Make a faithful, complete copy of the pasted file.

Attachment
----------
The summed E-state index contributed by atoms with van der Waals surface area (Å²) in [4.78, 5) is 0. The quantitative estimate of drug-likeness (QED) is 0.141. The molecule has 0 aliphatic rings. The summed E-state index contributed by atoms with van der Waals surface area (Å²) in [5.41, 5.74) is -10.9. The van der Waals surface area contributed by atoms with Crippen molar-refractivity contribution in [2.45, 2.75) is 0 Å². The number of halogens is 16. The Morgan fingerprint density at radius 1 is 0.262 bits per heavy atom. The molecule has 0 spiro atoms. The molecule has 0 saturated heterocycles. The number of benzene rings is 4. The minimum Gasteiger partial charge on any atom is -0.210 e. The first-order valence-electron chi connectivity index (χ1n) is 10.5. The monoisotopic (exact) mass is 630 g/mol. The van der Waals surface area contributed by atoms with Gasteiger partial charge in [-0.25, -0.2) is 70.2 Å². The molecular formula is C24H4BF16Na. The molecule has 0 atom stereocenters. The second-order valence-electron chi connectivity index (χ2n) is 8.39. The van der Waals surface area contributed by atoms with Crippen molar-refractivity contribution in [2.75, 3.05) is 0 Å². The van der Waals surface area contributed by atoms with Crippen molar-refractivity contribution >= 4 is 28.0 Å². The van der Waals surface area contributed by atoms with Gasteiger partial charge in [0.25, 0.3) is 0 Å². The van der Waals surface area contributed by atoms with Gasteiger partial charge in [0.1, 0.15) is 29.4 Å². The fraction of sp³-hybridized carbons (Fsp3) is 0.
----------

The summed E-state index contributed by atoms with van der Waals surface area (Å²) in [4.78, 5) is 0. The quantitative estimate of drug-likeness (QED) is 0.141. The molecule has 0 aliphatic rings. The summed E-state index contributed by atoms with van der Waals surface area (Å²) in [5.41, 5.74) is -10.9. The van der Waals surface area contributed by atoms with Crippen molar-refractivity contribution in [2.45, 2.75) is 0 Å². The number of halogens is 16. The Morgan fingerprint density at radius 1 is 0.262 bits per heavy atom. The molecule has 0 spiro atoms. The molecule has 0 saturated heterocycles. The number of benzene rings is 4. The minimum Gasteiger partial charge on any atom is -0.210 e. The first-order valence-electron chi connectivity index (χ1n) is 10.5. The monoisotopic (exact) mass is 630 g/mol. The van der Waals surface area contributed by atoms with Gasteiger partial charge in [-0.25, -0.2) is 70.2 Å². The molecular formula is C24H4BF16Na. The molecule has 0 atom stereocenters. The second-order valence-electron chi connectivity index (χ2n) is 8.39. The van der Waals surface area contributed by atoms with Crippen molar-refractivity contribution in [2.75, 3.05) is 0 Å². The van der Waals surface area contributed by atoms with Crippen molar-refractivity contribution >= 4 is 28.0 Å². The van der Waals surface area contributed by atoms with Gasteiger partial charge in [0.25, 0.3) is 0 Å². The van der Waals surface area contributed by atoms with Gasteiger partial charge in [0.1, 0.15) is 29.4 Å². The fraction of sp³-hybridized carbons (Fsp3) is 0.